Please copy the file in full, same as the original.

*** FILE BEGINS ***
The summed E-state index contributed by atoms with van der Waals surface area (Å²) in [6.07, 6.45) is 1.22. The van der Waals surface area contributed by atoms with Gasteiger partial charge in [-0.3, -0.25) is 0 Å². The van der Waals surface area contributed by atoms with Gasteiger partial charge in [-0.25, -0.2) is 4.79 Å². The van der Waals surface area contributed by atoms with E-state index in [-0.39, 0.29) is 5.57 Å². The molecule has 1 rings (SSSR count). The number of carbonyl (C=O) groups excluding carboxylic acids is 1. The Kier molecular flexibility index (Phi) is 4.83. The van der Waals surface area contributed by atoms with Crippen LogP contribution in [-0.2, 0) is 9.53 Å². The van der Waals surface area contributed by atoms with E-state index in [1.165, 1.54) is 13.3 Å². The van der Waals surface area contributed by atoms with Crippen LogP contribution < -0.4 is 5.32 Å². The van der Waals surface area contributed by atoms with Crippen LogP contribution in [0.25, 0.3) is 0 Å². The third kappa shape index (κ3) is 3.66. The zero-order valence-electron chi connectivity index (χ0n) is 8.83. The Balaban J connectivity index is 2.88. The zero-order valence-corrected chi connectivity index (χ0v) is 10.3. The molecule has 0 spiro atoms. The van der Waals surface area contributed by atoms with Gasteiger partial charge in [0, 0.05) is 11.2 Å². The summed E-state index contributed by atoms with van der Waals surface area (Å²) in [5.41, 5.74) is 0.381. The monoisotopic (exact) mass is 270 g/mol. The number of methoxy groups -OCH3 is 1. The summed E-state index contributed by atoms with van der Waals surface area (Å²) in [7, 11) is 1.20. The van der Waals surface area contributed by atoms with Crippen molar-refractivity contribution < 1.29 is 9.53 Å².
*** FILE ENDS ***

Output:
The summed E-state index contributed by atoms with van der Waals surface area (Å²) in [6.07, 6.45) is 1.22. The van der Waals surface area contributed by atoms with Gasteiger partial charge in [-0.3, -0.25) is 0 Å². The van der Waals surface area contributed by atoms with Gasteiger partial charge in [-0.25, -0.2) is 4.79 Å². The van der Waals surface area contributed by atoms with E-state index in [-0.39, 0.29) is 5.57 Å². The molecule has 1 rings (SSSR count). The number of carbonyl (C=O) groups excluding carboxylic acids is 1. The Kier molecular flexibility index (Phi) is 4.83. The van der Waals surface area contributed by atoms with Crippen LogP contribution in [-0.2, 0) is 9.53 Å². The van der Waals surface area contributed by atoms with E-state index in [1.165, 1.54) is 13.3 Å². The van der Waals surface area contributed by atoms with Crippen LogP contribution < -0.4 is 5.32 Å². The van der Waals surface area contributed by atoms with Crippen LogP contribution in [0.25, 0.3) is 0 Å². The third kappa shape index (κ3) is 3.66. The zero-order valence-electron chi connectivity index (χ0n) is 8.83. The Balaban J connectivity index is 2.88. The zero-order valence-corrected chi connectivity index (χ0v) is 10.3. The molecule has 0 spiro atoms. The van der Waals surface area contributed by atoms with Gasteiger partial charge in [0, 0.05) is 11.2 Å². The summed E-state index contributed by atoms with van der Waals surface area (Å²) in [5.41, 5.74) is 0.381. The monoisotopic (exact) mass is 270 g/mol. The number of methoxy groups -OCH3 is 1. The summed E-state index contributed by atoms with van der Waals surface area (Å²) in [7, 11) is 1.20. The van der Waals surface area contributed by atoms with Crippen molar-refractivity contribution < 1.29 is 9.53 Å².